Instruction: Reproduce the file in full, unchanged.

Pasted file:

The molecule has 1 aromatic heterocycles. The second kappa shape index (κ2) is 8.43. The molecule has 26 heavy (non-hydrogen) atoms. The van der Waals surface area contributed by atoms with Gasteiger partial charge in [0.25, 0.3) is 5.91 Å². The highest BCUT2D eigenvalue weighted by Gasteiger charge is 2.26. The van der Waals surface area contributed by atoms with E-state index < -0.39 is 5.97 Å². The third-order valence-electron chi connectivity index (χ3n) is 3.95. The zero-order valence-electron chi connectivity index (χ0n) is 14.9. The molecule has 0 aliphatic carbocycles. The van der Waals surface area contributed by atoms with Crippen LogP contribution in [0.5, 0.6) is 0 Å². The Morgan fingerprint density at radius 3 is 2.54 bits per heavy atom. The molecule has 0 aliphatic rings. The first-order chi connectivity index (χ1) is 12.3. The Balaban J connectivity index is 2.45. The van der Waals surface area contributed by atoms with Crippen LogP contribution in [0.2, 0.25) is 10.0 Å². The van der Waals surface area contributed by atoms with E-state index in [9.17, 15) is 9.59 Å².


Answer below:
The molecule has 1 aromatic heterocycles. The second kappa shape index (κ2) is 8.43. The molecule has 26 heavy (non-hydrogen) atoms. The van der Waals surface area contributed by atoms with Gasteiger partial charge in [0.25, 0.3) is 5.91 Å². The highest BCUT2D eigenvalue weighted by Gasteiger charge is 2.26. The van der Waals surface area contributed by atoms with E-state index < -0.39 is 5.97 Å². The third-order valence-electron chi connectivity index (χ3n) is 3.95. The zero-order valence-electron chi connectivity index (χ0n) is 14.9. The molecule has 0 aliphatic carbocycles. The van der Waals surface area contributed by atoms with Crippen LogP contribution in [0.5, 0.6) is 0 Å². The Morgan fingerprint density at radius 3 is 2.54 bits per heavy atom. The molecule has 0 aliphatic rings. The first-order chi connectivity index (χ1) is 12.3. The Balaban J connectivity index is 2.45. The van der Waals surface area contributed by atoms with Crippen LogP contribution in [0.2, 0.25) is 10.0 Å². The van der Waals surface area contributed by atoms with E-state index in [9.17, 15) is 9.59 Å².